Sheriff’s new policy helps shield some undocumented inmates from deportation.

“If we do this judiciously, we’re not increasing the level of danger to the community,” Sheriff Scott Miller says.

The Monterey County Sheriff’s Office is modifying its jail policy so some undocumented inmates will no longer be kept an additional two days for possible deportation.

For several years the Monterey County Sheriff’s Office has complied with requests by the U.S. Immigration and Customs Enforcement (ICE) to hold undocumented inmates for 48 hours so they can be picked up by the feds. The holds are part of the Secure Communities program, which aims to expel serious and violent non-citizen criminals – but critics say it targets a broader range of people.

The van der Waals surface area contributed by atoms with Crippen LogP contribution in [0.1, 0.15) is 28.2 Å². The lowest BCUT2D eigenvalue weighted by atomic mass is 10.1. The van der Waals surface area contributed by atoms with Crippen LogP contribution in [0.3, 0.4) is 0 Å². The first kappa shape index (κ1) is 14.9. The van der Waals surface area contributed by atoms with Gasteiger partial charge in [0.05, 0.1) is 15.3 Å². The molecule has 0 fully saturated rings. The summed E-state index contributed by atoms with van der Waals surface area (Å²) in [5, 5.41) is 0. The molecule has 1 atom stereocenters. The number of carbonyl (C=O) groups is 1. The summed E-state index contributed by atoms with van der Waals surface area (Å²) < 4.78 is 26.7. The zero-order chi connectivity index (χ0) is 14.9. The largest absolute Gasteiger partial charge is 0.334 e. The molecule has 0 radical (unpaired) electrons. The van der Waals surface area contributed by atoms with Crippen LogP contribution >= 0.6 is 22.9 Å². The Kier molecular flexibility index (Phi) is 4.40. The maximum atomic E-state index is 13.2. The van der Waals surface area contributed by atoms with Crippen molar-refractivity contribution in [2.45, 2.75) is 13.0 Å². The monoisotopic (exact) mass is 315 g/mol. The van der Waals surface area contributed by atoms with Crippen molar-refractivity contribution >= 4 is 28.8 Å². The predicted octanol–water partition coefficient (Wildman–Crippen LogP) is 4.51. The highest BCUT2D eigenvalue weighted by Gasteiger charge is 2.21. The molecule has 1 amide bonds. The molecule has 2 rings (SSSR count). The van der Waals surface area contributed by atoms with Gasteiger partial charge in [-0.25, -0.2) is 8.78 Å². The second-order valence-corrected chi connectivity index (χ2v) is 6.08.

California Attorney General Kamala Harris has opined the ICE requests are just that – requests, not orders – so some counties have decided not to honor ICE holds for some crimes. Monterey County’s new policy will allow undocumented people arrested for non-violent misdemeanors such as shoplifting or driving without a license to pay bail or be released until their court date, just like other inmates.

Previously, undocumented inmates were kept in custody until their cases were resolved, plus an additional 48 hours for the ICE hold.

The policy change, tentatively set to take effect Sept. 20, won’t increase crime and will help ease the burden of an overcrowded jail, County Sheriff Scott Miller says. It also addresses the reality of an economy driven by undocumented workers.

“We rely on them and their families to live and work here,” Miller says. “That colors my approach to modifying this policy. I don’t think, as it’s currently constituted, it’s the most appropriate approach.”

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